Euro whisper

The video below is worth watching I (Daphne) think. It belongs to the category: “nothing to do with Skopelos” but in fact it has to do everything with Skopelos because Skopelos is Greece too. The video was shot this month in Athens and Dani (about 30 years old) speaks to us about Greek austerity, Greece’s place in Europe and the people who are suffering because of the austerity.
These are her last words in the video:
“My words are a call for a mutual hug. And an honest, a sincere, “I like to see you smile”. In the years to come. That’s what European Integration is all about. Now is our chance. The so-called “Apathetic Generation”, the “screen generation”, the melancholic generation, the “lost generation”, can be the first generation in modern history who will some day recite the story of dreaming about something better. And making it happen. We can be that generation. The proudest.
Us Greeks became the guinea pig of austerity. Because we dared to implement it. And we made it. In paper. And yet we are dying. In life. Now we dare to be the guinea pig of hope. For a fairer Europe. With lots of hard work. With honesty. Together. Don’t leave us alone. Don’t be afraid. I want and I can contribute. I can bear it. As long as I have the right to smile. You?”

Alykias Mosaic

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Wandering in Alykias the other day we found this nice mosaic on a very small chapel. We are not sure of the origin nor who it depicts.
Looks like a curly haired unbearded person emerging from a lily plant.


Memorial bell outside the chapel with the mosaic.

Memorial bell outside the chapel with the mosaic.

So many books, so little time was written on a t-shirt that Tony wears in one of these photos. Books were so important for him and he loved animals.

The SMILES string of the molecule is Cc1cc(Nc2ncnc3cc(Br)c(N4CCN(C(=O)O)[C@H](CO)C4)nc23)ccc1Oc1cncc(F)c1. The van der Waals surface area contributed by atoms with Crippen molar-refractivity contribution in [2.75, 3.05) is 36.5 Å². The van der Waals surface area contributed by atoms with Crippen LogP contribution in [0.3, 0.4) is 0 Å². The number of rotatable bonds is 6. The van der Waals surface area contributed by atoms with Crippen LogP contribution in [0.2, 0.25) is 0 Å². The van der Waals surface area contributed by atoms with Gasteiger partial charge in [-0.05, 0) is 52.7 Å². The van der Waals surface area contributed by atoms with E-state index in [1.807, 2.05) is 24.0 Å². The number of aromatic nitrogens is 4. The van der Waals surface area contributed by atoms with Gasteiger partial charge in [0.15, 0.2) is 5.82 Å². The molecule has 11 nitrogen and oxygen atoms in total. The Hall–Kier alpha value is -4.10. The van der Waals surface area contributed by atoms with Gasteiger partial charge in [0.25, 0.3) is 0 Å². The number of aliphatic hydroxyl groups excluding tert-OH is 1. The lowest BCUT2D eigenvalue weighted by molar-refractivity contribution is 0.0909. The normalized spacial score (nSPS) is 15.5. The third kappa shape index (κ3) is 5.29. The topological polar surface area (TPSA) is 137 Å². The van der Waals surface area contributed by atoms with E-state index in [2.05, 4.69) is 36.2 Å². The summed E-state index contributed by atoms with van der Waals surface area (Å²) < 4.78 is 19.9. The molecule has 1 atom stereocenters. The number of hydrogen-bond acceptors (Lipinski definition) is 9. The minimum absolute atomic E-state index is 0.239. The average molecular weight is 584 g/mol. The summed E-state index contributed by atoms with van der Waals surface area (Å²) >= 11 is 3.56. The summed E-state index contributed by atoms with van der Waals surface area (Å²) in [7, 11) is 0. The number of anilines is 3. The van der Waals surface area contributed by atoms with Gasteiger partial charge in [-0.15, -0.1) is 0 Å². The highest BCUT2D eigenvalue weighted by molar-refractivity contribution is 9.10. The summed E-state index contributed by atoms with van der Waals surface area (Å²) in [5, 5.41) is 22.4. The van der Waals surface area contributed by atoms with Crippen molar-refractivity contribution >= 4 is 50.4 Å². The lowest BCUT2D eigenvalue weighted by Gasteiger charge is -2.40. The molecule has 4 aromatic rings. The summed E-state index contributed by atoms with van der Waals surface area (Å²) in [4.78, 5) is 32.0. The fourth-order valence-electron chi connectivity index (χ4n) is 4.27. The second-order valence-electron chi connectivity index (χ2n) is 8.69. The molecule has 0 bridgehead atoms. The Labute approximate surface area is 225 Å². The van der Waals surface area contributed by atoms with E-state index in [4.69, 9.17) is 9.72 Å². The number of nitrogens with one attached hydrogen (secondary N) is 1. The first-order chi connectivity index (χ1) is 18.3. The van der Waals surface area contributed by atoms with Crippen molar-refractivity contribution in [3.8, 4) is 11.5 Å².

The photos are from Barbara

Glyfoneri beach


Visiting Glyfoneri beach the other day we thought it looked melancholic. We don’t care when summer starts, as long as the rain stops.

The day after…

One day after the 25th of March Church/State celebration and one day into the gestation of Christ, (id est 275 days before Christmas) we have another wet day in Skopelos. The moss growing on the doormats makes us pause and wonder if a little sunshine is too much to ask, and if not, who do we ask?

In the early 1970s

Tony Lakides in the early 1970s

For those readers passing through Stockholm on April 26, Zoe and Anna-Carin have scheduled a memorial/ceremony at 2pm. Where? In Stockholm. We suspect that those in that fair city know the details. Zoe and Anna-Carin hope to do something similar in Skopelos in June or July. Our thoughts are with them both.

We almost missed Greek Independence Day. A national holiday, nothing will be open ‘cept restaurants and maybe some little food markets around town.

This is the traditional date of the start of the Greek War of Independence from the Ottoman Empire. The war had actually begun on 23 February 1821. The date of 25 March was chosen in the early years of the Greek state so that it would fall on the day of the Annunciation of the Blessed Virgin Mary, strengthening the ties between the Greek Orthodox Church and the newly founded state.

Basically the revolt against the Ottomans was planned by “outside agitators”, a group of Ethnic Greeks living mostly in Russia known as the Filiki Eteria.

The first revolt of the Greek War of Independence occured in the “Danubean Principalities” in what is Romanian today (!). This was an area of minor fiefdoms controlled for centuries, under the Ottomans, by Phanariot Greeks of Constantinople. Although that revolt was put down, it was enough to motivate ethnic Greeks in the Peloponnese to launch their independent revolts.

Though opposed by the Great Powers (England, France, Russia, Austria), the revolution gained traction and the admiration of the general public. Volunteers from Europe and North America came to “Greece” to help out in some way.

The Great Powers liked the status quo as autocracies naturally frowned on revolts let alone revolutions. See this story in The Greek Reporter newspaper. To make our short story even shorter, in 1832 an agreement called the “London Protocols” was signed recognizing the new Greek Republic, the area of which included the Peloponnesos, central Greece almost to Volos (which remained under Ottoman control until 1880), and included the Northern Sporades.

Being an impoverished new nation, the government naturally had to look outside of Greece for financial aid. The rest is history.


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